Desiring the Glory of God
This spring session of Zoom Discipleship Pastor Nik and I are leading a Bible study on the book of Job (by the way you can still sign up for all of our discipleship groups here). After our opening introduction one of our group members made a statement that stuck out to me, “I’m having a hard time letting go of the fact that God would do this to prove something to Satan”.
It’s an important point, and I don’t think that any of us have read through Job and not thought that it all seemed so unfair. Here Job is worshipping the Lord faithfully, and yet terrible calamity comes upon him. It made me think immediately of John 9 where Jesus comes across a man who was born blind. His disciples asked Him what this man or his parents had done to deserve such a punishment. And then Jesus says something that’s really easy for us to miss if we are just glancing through the passage: “It was not that this man sinned, or his parents, but that the works of God might be displayed in him.” (John 9:3).
The Purpose – God’s Glory
The message most of us draw from that passage is that not all suffering is a punishment for sin, and that is absolutely one of the messages of this passage. This man had suffered immensely, but it was wrong for the disciples to assume that it was because of something that he had done. However there is another point to what Jesus is saying: unlike in the book of Job, the reason for this man’s suffering is revealed to him. This man was born blind so that the works of God might be displayed in him, or in other words this man was born blind so that God would be glorified through him.
What a powerful thought that is to consider! This man had lived his whole life unable to work, he begged for food, he had never seen his parents or loved ones, and yet his life had more purpose than he could ever dream. All of the nights where this man wept over his condition I wonder if he could have ever imagined that through his pain the Messiah would be revealed to his town. That through his blindness those same loved ones that he had never seen would be able to see Christ! That his suffering would mean the glory of God probably never entered his mind before he met Jesus.
His Glory is Our Honor
How often do we run away from pain and suffering? In our modern world of comfort, pain is treated as an outlier to immediately be fixed. It so rarely enters our minds to sit in the midst of the pain, of the hurt, of the incredible weight bearing down on our souls and let our imagination soar thinking of how one day this pain will glorify God. How one day someone walking through the same pain could be led into a new or deeper relationship with God because we were able to show them the loving empathy only possible from someone who has walked through that dark valley. How a miracle worked in this situation could make people around us marvel at the fact that God is active and cares for His people. Do we sit and think that it’s even possible we won’t see the amazing ways in which God will use this pain to glorify himself? That long after we’re gone, in some way we can’t imagine God will be glorified through what we have walked through, and that in Heaven when it is finally revealed to us we’ll just listen to God’s truth and be unable to do anything else but laugh with joy?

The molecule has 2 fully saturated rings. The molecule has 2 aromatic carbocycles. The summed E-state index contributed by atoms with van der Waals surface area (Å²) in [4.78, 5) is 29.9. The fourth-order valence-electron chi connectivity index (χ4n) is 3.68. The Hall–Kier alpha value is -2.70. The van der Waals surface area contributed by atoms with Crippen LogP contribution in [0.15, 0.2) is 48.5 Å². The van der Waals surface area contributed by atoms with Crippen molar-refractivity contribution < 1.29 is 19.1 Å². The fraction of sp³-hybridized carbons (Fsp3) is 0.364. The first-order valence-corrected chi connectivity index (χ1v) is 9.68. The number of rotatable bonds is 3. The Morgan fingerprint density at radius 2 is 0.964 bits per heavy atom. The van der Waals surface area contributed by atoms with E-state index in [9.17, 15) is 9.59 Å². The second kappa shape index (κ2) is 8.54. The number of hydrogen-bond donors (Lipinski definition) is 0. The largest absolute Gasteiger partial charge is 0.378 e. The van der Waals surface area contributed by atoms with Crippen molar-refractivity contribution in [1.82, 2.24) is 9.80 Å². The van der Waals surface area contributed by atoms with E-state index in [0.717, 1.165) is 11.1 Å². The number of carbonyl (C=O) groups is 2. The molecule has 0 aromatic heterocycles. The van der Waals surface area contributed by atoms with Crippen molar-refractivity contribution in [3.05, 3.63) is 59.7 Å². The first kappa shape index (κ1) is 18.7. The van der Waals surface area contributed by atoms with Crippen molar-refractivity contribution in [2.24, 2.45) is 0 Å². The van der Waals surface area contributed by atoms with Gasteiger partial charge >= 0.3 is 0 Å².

The glory of God is so much more desirable than our comfort here on Earth. What is the Christian walk if not learning to give up what we love, for something we love even more. Learning to hold our lives on this side of eternity loosely, asking God to do whatever He would with us, so that we can achieve that thing which should be utmost in the heart of every person saved by His grace. How wonderful is it that after God has reached down and saved us from the death caused by our own sin, after Jesus lived the sinless life we are incapable of living, after He died the death that we deserved to die, and after through His resurrection we can now have eternal relationship with God, that we should be able to bring Him glory? I can think of nothing better to give our lives to.